Hornworms to the left of me, hornworms to the right–the carnage was everywhere. Tomato plants raised denuded stumps to the sky, crying out for help. Frass littered the scene.
I surveyed the terrain and struck! One hornworm. Two. Three, four, in quick succession. Then, employing an old scout’s trick, I crouched and moved in closer.
The enemy thus revealed was appalling. Well-hidden, they had only to wait silently, they thought, for their natural predators to retreat once more, convinced that all was as it should be.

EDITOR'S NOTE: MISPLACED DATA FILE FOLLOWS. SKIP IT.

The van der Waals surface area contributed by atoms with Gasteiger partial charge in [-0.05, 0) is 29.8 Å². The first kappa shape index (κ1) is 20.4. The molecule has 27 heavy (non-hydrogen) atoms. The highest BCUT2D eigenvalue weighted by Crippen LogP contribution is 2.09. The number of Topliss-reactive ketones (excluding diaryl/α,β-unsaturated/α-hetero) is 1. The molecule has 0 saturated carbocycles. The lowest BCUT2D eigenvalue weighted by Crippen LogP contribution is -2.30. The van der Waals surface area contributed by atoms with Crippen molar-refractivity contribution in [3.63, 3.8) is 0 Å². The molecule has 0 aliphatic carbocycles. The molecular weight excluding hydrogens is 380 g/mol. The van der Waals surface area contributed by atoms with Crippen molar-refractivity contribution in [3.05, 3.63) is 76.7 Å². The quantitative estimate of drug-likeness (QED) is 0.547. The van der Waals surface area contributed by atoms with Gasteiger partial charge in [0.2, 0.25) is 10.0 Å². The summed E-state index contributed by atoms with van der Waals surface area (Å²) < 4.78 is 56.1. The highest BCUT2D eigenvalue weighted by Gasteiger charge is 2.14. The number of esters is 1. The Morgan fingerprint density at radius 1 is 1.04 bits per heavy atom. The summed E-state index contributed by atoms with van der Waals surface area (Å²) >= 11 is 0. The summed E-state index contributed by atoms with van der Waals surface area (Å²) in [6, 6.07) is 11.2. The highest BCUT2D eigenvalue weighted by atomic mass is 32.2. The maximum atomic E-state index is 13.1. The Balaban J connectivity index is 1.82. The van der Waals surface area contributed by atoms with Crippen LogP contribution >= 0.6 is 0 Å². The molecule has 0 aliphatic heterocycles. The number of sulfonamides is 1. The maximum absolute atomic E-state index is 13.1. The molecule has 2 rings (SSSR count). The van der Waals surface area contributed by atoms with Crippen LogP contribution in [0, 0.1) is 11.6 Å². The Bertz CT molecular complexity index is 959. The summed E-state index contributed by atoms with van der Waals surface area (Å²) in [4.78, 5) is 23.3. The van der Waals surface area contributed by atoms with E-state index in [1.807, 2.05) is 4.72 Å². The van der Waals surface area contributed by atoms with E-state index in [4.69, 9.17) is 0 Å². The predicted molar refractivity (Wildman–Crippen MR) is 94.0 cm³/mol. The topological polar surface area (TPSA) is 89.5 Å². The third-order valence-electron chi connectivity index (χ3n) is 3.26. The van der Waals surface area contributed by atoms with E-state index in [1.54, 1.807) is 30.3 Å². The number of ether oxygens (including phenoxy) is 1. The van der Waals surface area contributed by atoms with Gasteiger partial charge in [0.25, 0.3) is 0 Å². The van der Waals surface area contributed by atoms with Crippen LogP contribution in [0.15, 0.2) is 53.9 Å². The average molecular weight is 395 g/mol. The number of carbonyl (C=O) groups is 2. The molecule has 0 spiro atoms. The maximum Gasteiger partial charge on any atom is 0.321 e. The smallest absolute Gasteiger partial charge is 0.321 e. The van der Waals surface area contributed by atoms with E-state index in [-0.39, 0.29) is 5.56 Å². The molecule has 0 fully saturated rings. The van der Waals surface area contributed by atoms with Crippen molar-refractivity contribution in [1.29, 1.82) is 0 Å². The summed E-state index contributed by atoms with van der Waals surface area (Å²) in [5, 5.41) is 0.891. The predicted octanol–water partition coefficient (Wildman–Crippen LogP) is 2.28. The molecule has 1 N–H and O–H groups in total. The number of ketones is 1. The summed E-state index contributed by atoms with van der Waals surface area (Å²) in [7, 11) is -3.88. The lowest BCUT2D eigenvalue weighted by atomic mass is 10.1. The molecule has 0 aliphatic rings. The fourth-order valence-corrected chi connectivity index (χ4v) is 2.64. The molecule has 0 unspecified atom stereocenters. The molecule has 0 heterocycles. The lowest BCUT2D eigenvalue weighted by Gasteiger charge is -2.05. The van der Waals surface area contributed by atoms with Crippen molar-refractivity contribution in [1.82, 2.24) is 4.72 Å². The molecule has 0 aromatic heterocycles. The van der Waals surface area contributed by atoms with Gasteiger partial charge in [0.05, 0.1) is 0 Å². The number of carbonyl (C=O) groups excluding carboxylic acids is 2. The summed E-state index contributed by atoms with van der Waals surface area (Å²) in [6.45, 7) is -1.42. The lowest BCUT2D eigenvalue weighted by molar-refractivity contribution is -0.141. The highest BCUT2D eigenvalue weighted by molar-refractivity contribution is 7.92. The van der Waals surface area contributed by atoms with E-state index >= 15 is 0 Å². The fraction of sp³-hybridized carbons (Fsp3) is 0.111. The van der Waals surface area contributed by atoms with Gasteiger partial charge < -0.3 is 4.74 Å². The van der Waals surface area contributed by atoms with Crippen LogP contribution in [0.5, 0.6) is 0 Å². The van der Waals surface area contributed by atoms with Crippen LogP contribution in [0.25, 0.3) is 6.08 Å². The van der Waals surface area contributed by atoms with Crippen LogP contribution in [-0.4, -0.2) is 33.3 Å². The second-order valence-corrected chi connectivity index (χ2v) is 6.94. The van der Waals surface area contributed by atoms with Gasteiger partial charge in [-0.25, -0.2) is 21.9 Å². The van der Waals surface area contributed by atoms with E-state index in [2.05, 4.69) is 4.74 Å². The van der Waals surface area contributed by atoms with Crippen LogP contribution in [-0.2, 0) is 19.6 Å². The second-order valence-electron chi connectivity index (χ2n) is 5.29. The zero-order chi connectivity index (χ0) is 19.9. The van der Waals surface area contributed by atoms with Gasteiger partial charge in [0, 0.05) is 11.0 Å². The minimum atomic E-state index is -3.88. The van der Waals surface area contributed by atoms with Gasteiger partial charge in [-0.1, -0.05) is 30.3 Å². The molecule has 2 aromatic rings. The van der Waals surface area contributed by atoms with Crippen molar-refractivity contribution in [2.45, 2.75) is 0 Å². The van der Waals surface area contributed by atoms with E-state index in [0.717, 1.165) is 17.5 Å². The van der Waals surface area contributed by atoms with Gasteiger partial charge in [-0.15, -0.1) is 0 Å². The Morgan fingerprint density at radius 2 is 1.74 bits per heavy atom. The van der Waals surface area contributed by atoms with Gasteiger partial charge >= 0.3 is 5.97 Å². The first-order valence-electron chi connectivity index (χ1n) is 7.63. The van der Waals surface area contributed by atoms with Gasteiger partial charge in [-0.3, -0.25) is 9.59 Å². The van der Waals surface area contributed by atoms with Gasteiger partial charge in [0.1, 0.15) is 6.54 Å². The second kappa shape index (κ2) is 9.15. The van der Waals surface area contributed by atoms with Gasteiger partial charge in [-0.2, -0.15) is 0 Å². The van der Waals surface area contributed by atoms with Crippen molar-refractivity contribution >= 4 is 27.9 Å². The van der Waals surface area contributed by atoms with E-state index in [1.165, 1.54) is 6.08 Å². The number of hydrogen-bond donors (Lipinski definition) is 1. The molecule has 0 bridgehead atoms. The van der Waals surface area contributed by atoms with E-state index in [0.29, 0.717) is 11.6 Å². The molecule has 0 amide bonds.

Woe betide those overconfident in their camouflage! I inched nearer, poised just so, and then snapped off a series of fast assaults. Eight-ten-twelve rapidly added to my coup. Fourteen. Sixteen. Eighteen!
At the end of that morning, under the pitiless bowl of cloudless July sky, I tallied my feat: four and twenty they numbered, brilliant in their sleek, striped skins, their lacquered horns raised uselessly against an unexpected foe. Dripping in gore, I escorted my prisoners to their ultimate fate.
And the chickens loved every one.